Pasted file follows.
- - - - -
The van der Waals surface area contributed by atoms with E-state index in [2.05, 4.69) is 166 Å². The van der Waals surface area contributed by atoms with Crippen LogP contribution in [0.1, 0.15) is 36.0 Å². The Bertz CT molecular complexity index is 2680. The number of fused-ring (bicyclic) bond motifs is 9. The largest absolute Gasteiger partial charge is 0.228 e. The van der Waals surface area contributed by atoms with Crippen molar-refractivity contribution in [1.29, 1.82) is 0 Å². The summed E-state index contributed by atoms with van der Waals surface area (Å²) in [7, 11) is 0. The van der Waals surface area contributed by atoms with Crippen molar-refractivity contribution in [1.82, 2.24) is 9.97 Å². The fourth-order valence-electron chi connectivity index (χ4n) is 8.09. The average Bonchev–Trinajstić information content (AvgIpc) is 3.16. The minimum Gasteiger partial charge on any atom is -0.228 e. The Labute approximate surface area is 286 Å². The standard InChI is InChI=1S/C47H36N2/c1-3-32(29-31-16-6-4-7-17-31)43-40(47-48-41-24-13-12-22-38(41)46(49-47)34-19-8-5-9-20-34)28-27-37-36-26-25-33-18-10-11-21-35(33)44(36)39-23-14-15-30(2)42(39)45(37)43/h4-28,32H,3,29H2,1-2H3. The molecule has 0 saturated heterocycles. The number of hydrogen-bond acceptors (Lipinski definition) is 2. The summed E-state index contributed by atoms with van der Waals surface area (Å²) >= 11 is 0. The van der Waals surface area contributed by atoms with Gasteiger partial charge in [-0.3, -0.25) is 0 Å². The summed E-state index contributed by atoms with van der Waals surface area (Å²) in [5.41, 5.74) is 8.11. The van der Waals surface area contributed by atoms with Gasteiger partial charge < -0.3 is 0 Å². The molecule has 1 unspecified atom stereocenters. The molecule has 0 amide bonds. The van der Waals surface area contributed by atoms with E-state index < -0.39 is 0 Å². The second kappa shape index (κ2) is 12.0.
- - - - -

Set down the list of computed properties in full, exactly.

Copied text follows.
The van der Waals surface area contributed by atoms with E-state index in [2.05, 4.69) is 166 Å². The van der Waals surface area contributed by atoms with Crippen LogP contribution in [0.1, 0.15) is 36.0 Å². The Bertz CT molecular complexity index is 2680. The number of fused-ring (bicyclic) bond motifs is 9. The largest absolute Gasteiger partial charge is 0.228 e. The van der Waals surface area contributed by atoms with Crippen molar-refractivity contribution in [1.29, 1.82) is 0 Å². The summed E-state index contributed by atoms with van der Waals surface area (Å²) in [7, 11) is 0. The van der Waals surface area contributed by atoms with Crippen molar-refractivity contribution in [1.82, 2.24) is 9.97 Å². The fourth-order valence-electron chi connectivity index (χ4n) is 8.09. The average Bonchev–Trinajstić information content (AvgIpc) is 3.16. The minimum Gasteiger partial charge on any atom is -0.228 e. The Labute approximate surface area is 286 Å². The standard InChI is InChI=1S/C47H36N2/c1-3-32(29-31-16-6-4-7-17-31)43-40(47-48-41-24-13-12-22-38(41)46(49-47)34-19-8-5-9-20-34)28-27-37-36-26-25-33-18-10-11-21-35(33)44(36)39-23-14-15-30(2)42(39)45(37)43/h4-28,32H,3,29H2,1-2H3. The molecule has 0 saturated heterocycles. The number of hydrogen-bond acceptors (Lipinski definition) is 2. The summed E-state index contributed by atoms with van der Waals surface area (Å²) >= 11 is 0. The van der Waals surface area contributed by atoms with Gasteiger partial charge in [-0.3, -0.25) is 0 Å². The summed E-state index contributed by atoms with van der Waals surface area (Å²) in [5.41, 5.74) is 8.11. The van der Waals surface area contributed by atoms with Gasteiger partial charge < -0.3 is 0 Å². The molecule has 1 unspecified atom stereocenters. The molecule has 0 amide bonds. The van der Waals surface area contributed by atoms with E-state index < -0.39 is 0 Å². The second kappa shape index (κ2) is 12.0.